My friend Dallas is a devout Christian who is really funny. He talks to G-d (don’t we all ?) and in his last blog post, a letter to G-d, he says he thinks death is underrated. I think that’s a funny thing to say. He’s joyful, prayerful, thankful, no matter what, and waiting on G-d. Not the least bit antagonized by it. I love that about this man. Wish he were a rabbi!
Speaking of rabbis. I had a visitor who is transitioning from her role as a chaplain to becoming the rabbi of a congregation in the neighboring city next to mine. She visited me twice before over the past year. I hadn’t heard from her and accepted that she was gone from my life. Then she called me out of the blue to make an appointment with me. The reason for her visit? I found out it was to tell me that she would never visit me again. Why? Because she was transitioning from the role of chaplain to being a rabbi. At the time I was really hurt. Why make an appointment with me to tell me that she would never visit me again? Couldn’t she have broken up with me over the phone? (Obviously I am not dying fast enough and this woman is busy).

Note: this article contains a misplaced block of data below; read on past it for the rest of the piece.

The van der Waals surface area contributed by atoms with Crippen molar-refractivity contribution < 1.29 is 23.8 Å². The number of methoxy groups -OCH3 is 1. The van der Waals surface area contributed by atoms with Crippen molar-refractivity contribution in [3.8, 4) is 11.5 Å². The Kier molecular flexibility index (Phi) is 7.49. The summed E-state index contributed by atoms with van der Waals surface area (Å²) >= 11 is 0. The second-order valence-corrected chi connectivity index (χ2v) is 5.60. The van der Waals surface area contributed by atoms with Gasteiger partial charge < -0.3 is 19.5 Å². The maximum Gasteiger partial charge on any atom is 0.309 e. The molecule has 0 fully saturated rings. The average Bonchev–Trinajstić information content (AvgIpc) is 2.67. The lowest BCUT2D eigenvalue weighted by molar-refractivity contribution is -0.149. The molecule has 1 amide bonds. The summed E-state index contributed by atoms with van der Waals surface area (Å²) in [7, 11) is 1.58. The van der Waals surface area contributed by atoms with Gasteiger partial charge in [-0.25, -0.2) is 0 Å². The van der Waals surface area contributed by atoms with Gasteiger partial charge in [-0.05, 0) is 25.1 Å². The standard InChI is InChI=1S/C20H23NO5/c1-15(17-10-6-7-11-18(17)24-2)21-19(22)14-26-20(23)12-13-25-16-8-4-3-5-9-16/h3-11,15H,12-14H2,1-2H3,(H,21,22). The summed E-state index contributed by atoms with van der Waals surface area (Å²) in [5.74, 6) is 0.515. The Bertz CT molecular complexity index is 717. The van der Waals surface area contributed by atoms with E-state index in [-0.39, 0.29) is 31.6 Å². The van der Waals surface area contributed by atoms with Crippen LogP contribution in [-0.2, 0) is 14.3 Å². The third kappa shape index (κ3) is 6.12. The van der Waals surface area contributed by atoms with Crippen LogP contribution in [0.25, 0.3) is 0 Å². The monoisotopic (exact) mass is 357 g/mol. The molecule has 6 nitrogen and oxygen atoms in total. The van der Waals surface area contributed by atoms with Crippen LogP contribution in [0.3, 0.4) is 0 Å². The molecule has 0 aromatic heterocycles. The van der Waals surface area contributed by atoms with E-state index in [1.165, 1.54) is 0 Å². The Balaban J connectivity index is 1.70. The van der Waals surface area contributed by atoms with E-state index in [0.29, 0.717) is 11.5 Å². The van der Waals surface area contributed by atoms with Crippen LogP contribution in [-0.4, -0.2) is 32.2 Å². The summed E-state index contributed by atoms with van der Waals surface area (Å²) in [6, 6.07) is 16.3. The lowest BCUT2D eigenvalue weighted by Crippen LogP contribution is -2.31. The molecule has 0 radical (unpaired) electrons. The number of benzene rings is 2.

When I first met her, I asked her to read my blog. She gave me her email address and I sent it to her. The next time I saw her, I asked her if she had read it. She said she receives so many emails, she could not possibly open mine and read my blog. I guess people with who have Alzheimer’s are not supposed to ask for a rabbi/chaplain who visits them to read their blog. But my dear friend who is the chief rabbi to Poland reads my blog, so I figured she would too. Then she told me that she would never see me again. I thought of my friend Lon, who told me some people are acting out the role of their job – rabbi, priest, chaplain, and a rare few do it because it is their calling. My friend in Poland, the rabbi, tells me he learns from me. This woman, a rabbi and a chaplain is too busy to learn from me. Not too busy to visit and hurt my feelings though. Odd how people’s roles and jobs do not fit who they really are. I am learning.
What’s important now? My daughter looked at me crazily when I snapped the photo. Her eyes were as wide as marbles. My daughter was 23 when this began. She had just begun to launch herself. She started a career. Moved in with her boyfriend. Spread her wings. She does not want to be a caregiver for her mama who has Alzheimer’s. I see-sawed between being needy and being overly concerned about her and how she could weather the loss of me as I change. She is going to be okay.
I hope. I worry about her, as a mother does. Is she taking care of herself, now that I can’t be the mom who takes care of her? This disease is a curse that has robbed our happiness as a mom and daughter. When she is with me now, our roles are reversed, and she acts like the mom. She prepares the food, calms me down, does the research, brings CBD oil. I love her and hate this disease.